Burr, Tillis urge NC governor to enact state programs that provide relief to hurricane victims

U.S. Sens. Richard Burr (R-NC) and Thom Tillis (R-NC) took issue with how the North Carolina governor handled a recent request to the Federal Emergency Management Agency (FEMA) seeking individual assistance for North Carolina counties suffering from September’s Hurricane Dorian.

North Carolina Gov. Roy Cooper on Oct. 8 urged the senators to encourage the president to grant individual assistance to Carteret, Dare, Hyde, and New Hanover counties. “Individual assistance would provide federal dollars to individuals to cover Temporary Housing Assistance, lodging expenses reimbursement, home repair, home replacement, housing construction, and funds related to other disaster caused losses and damage,” wrote the governor, who also asked FEMA to provide public assistance for 12 additional counties.

President Donald Trump on Oct. 4 granted Gov. Cooper’s request for public assistance, providing funding to aid 14 counties in their recovery efforts.

Sens. Burr and Tillis said in a joint Oct. 10 statement that following FEMA’s announcement that four North Carolina counties did not qualify for individual assistance, their staffs met with representatives from the state’s Emergency Management office and with Gov. Cooper’s office to discuss next steps.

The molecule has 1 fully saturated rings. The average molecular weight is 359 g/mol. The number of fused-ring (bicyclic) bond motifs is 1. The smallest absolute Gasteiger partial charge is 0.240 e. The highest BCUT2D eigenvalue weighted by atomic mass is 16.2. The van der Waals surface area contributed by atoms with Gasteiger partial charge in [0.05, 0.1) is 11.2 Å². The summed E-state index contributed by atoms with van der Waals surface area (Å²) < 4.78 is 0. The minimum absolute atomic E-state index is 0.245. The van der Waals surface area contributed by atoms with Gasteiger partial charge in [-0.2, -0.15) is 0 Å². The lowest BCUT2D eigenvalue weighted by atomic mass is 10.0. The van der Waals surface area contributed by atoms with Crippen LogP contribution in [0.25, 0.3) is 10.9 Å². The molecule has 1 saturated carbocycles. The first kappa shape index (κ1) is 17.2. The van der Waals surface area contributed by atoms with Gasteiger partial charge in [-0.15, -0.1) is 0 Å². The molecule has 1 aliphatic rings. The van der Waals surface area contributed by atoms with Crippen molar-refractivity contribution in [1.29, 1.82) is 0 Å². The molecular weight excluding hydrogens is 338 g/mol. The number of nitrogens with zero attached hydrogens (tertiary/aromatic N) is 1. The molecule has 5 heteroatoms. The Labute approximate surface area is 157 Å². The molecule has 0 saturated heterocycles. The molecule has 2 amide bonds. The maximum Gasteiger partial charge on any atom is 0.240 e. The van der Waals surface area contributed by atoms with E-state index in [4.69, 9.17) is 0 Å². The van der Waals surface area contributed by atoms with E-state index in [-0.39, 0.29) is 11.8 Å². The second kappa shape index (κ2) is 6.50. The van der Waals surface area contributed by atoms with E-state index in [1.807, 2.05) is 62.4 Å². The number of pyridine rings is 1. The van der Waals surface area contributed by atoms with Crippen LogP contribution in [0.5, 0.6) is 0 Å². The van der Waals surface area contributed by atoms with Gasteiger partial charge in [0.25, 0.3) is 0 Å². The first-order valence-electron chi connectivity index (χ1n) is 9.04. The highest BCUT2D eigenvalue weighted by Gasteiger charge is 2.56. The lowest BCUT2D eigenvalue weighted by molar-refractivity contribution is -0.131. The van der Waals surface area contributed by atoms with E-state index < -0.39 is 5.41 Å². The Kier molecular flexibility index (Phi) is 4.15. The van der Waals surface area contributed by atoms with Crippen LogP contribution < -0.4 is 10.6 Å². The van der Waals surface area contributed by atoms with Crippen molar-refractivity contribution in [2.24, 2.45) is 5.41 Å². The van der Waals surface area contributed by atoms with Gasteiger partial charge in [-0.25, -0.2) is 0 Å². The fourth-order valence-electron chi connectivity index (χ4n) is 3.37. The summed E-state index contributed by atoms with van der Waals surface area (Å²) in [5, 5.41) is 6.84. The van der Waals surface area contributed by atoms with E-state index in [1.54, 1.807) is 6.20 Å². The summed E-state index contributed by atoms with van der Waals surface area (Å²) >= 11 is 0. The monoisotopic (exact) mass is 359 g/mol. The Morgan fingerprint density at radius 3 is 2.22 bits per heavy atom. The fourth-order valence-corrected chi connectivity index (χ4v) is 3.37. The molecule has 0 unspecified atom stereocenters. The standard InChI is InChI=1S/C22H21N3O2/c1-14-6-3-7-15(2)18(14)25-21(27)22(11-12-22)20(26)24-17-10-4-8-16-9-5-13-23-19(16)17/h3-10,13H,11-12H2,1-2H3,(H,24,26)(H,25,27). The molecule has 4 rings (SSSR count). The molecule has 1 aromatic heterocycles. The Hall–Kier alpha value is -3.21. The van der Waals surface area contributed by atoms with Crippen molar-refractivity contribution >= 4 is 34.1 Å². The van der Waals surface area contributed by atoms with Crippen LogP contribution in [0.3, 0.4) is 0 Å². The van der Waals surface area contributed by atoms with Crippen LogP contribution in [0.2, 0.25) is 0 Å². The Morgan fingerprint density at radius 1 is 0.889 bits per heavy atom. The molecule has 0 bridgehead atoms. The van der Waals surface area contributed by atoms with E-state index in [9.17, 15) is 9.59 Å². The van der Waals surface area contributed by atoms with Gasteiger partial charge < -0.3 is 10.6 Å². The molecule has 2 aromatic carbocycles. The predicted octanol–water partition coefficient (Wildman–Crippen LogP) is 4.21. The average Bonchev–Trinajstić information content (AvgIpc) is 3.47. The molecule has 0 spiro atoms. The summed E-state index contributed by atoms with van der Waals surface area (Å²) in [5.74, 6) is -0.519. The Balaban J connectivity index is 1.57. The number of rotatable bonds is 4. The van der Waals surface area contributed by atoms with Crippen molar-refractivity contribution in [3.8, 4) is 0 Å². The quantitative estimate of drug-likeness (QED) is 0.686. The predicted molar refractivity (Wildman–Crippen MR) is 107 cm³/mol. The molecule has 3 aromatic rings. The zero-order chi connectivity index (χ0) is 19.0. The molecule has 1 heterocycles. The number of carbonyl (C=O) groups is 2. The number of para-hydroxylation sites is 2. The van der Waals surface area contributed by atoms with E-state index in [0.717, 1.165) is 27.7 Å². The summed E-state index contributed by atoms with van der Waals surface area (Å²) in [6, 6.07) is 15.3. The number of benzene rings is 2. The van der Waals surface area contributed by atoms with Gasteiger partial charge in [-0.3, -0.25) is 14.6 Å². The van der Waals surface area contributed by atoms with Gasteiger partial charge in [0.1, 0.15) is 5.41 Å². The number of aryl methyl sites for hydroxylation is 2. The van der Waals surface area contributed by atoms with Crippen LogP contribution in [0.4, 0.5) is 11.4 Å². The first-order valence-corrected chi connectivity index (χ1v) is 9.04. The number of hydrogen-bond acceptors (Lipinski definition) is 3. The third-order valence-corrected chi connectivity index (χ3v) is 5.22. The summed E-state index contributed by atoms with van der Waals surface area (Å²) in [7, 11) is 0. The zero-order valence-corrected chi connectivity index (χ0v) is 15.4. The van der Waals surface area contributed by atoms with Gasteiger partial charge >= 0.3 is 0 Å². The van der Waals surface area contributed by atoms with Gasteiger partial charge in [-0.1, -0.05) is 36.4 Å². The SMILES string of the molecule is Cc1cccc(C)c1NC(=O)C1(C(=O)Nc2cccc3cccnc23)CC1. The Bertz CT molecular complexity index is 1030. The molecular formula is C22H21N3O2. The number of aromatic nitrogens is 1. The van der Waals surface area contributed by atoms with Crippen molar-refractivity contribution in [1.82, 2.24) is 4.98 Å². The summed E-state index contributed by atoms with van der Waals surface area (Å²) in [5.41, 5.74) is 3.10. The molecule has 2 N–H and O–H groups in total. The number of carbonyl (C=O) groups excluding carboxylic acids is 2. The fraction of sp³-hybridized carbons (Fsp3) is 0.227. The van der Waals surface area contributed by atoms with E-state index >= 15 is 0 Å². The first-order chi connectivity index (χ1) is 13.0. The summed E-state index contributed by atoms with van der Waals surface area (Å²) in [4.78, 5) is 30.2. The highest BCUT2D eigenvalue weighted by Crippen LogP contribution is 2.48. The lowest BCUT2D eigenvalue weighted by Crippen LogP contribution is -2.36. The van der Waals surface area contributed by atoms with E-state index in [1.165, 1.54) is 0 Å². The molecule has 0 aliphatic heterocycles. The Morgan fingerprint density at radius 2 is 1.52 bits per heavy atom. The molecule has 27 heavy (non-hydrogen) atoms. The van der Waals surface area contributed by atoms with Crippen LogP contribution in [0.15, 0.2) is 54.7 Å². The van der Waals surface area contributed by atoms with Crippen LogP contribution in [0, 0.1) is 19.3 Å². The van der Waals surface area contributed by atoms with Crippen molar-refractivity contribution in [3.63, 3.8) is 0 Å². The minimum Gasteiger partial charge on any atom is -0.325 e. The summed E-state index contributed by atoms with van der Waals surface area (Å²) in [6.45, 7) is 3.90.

During that meeting, the senators said, Gov. Cooper’s staff acknowledged that they knew when they submitted the request that there was a strong likelihood it would be denied, and they confirmed that FEMA’s decision was based on data from the counties collected in partnership with the state.

“We strongly support requesting any potential federal aid, but misleading North Carolinians about why FEMA made their decision does a gross disservice to the men, women and families who are still rebuilding their lives,” said Sens. Tillis and Burr. “Thankfully, the state has assured us they have adequate funds to cover the needs in Carteret, Dare, Hyde, and New Hanover counties.”

The lawmakers urged Gov. Cooper against filing an appeal.

“Instead, he should activate available state programs that can get necessary funding to impacted areas without delay,” they said.